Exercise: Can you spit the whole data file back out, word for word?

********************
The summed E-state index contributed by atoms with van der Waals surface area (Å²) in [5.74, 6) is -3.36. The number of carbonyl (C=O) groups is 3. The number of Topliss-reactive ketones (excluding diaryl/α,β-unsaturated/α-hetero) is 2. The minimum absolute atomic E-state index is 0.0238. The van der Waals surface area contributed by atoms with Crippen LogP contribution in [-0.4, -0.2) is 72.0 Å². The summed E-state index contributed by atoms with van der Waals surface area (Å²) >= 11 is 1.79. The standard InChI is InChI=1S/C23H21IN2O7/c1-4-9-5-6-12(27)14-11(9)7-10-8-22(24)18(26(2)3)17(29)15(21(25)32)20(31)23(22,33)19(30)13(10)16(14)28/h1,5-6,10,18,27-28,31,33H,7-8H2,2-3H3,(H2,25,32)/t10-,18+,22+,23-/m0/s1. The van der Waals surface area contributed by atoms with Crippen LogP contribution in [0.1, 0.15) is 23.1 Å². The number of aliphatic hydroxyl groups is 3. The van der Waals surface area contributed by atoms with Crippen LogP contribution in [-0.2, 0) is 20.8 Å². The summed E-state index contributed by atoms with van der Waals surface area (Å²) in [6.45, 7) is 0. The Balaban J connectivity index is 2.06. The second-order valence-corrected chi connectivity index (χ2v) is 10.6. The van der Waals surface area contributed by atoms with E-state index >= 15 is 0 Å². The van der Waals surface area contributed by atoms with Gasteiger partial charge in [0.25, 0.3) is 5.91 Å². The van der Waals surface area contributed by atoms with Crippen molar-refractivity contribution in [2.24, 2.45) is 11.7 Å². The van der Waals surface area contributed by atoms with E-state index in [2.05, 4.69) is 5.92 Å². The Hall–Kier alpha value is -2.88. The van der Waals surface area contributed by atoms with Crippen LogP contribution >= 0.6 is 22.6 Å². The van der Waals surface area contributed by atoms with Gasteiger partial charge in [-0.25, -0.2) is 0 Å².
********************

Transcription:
The summed E-state index contributed by atoms with van der Waals surface area (Å²) in [5.74, 6) is -3.36. The number of carbonyl (C=O) groups is 3. The number of Topliss-reactive ketones (excluding diaryl/α,β-unsaturated/α-hetero) is 2. The minimum absolute atomic E-state index is 0.0238. The van der Waals surface area contributed by atoms with Crippen LogP contribution in [-0.4, -0.2) is 72.0 Å². The summed E-state index contributed by atoms with van der Waals surface area (Å²) >= 11 is 1.79. The standard InChI is InChI=1S/C23H21IN2O7/c1-4-9-5-6-12(27)14-11(9)7-10-8-22(24)18(26(2)3)17(29)15(21(25)32)20(31)23(22,33)19(30)13(10)16(14)28/h1,5-6,10,18,27-28,31,33H,7-8H2,2-3H3,(H2,25,32)/t10-,18+,22+,23-/m0/s1. The van der Waals surface area contributed by atoms with Crippen LogP contribution in [0.1, 0.15) is 23.1 Å². The number of aliphatic hydroxyl groups is 3. The van der Waals surface area contributed by atoms with Crippen LogP contribution in [-0.2, 0) is 20.8 Å². The summed E-state index contributed by atoms with van der Waals surface area (Å²) in [6.45, 7) is 0. The Balaban J connectivity index is 2.06. The second-order valence-corrected chi connectivity index (χ2v) is 10.6. The van der Waals surface area contributed by atoms with E-state index >= 15 is 0 Å². The van der Waals surface area contributed by atoms with Gasteiger partial charge in [0.25, 0.3) is 5.91 Å². The van der Waals surface area contributed by atoms with Crippen molar-refractivity contribution in [2.24, 2.45) is 11.7 Å². The van der Waals surface area contributed by atoms with E-state index in [2.05, 4.69) is 5.92 Å². The Hall–Kier alpha value is -2.88. The van der Waals surface area contributed by atoms with Crippen LogP contribution >= 0.6 is 22.6 Å². The van der Waals surface area contributed by atoms with Gasteiger partial charge in [-0.25, -0.2) is 0 Å².